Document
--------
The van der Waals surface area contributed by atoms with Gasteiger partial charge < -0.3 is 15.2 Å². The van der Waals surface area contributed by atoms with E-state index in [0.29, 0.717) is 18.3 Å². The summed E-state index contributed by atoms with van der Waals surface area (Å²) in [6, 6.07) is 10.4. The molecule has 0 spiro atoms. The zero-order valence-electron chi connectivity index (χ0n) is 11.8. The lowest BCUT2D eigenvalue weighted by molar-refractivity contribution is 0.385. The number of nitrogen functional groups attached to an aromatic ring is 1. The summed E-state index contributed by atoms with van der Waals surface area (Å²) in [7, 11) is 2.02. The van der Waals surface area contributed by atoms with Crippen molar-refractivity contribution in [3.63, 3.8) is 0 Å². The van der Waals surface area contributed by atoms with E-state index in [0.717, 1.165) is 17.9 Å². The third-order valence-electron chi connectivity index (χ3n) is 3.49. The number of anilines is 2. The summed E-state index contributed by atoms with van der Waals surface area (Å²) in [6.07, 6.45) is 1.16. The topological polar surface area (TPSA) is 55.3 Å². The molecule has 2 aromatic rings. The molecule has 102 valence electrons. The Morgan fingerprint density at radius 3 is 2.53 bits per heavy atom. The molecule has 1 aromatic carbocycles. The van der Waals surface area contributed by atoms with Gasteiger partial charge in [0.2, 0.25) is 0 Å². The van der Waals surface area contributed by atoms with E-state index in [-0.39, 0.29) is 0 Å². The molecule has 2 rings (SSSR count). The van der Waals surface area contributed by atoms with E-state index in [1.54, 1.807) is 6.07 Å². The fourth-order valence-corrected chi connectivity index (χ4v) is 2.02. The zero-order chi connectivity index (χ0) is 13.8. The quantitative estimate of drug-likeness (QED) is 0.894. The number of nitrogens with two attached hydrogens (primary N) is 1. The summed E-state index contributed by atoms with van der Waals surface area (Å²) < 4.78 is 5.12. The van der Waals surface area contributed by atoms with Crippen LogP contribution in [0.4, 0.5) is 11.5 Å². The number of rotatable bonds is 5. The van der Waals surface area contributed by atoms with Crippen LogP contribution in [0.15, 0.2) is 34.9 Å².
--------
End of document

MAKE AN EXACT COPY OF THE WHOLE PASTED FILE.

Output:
The van der Waals surface area contributed by atoms with Gasteiger partial charge < -0.3 is 15.2 Å². The van der Waals surface area contributed by atoms with E-state index in [0.29, 0.717) is 18.3 Å². The summed E-state index contributed by atoms with van der Waals surface area (Å²) in [6, 6.07) is 10.4. The molecule has 0 spiro atoms. The zero-order valence-electron chi connectivity index (χ0n) is 11.8. The lowest BCUT2D eigenvalue weighted by molar-refractivity contribution is 0.385. The number of nitrogen functional groups attached to an aromatic ring is 1. The summed E-state index contributed by atoms with van der Waals surface area (Å²) in [7, 11) is 2.02. The van der Waals surface area contributed by atoms with Crippen molar-refractivity contribution in [3.63, 3.8) is 0 Å². The van der Waals surface area contributed by atoms with E-state index in [0.717, 1.165) is 17.9 Å². The third-order valence-electron chi connectivity index (χ3n) is 3.49. The number of anilines is 2. The summed E-state index contributed by atoms with van der Waals surface area (Å²) in [6.07, 6.45) is 1.16. The topological polar surface area (TPSA) is 55.3 Å². The molecule has 2 aromatic rings. The molecule has 102 valence electrons. The Morgan fingerprint density at radius 3 is 2.53 bits per heavy atom. The molecule has 1 aromatic carbocycles. The van der Waals surface area contributed by atoms with Gasteiger partial charge in [0.2, 0.25) is 0 Å². The van der Waals surface area contributed by atoms with E-state index in [-0.39, 0.29) is 0 Å². The molecule has 2 rings (SSSR count). The van der Waals surface area contributed by atoms with E-state index in [1.54, 1.807) is 6.07 Å². The fourth-order valence-corrected chi connectivity index (χ4v) is 2.02. The zero-order chi connectivity index (χ0) is 13.8. The quantitative estimate of drug-likeness (QED) is 0.894. The number of nitrogens with two attached hydrogens (primary N) is 1. The summed E-state index contributed by atoms with van der Waals surface area (Å²) < 4.78 is 5.12. The van der Waals surface area contributed by atoms with Crippen LogP contribution in [0.4, 0.5) is 11.5 Å². The number of rotatable bonds is 5. The van der Waals surface area contributed by atoms with Crippen LogP contribution in [0.15, 0.2) is 34.9 Å².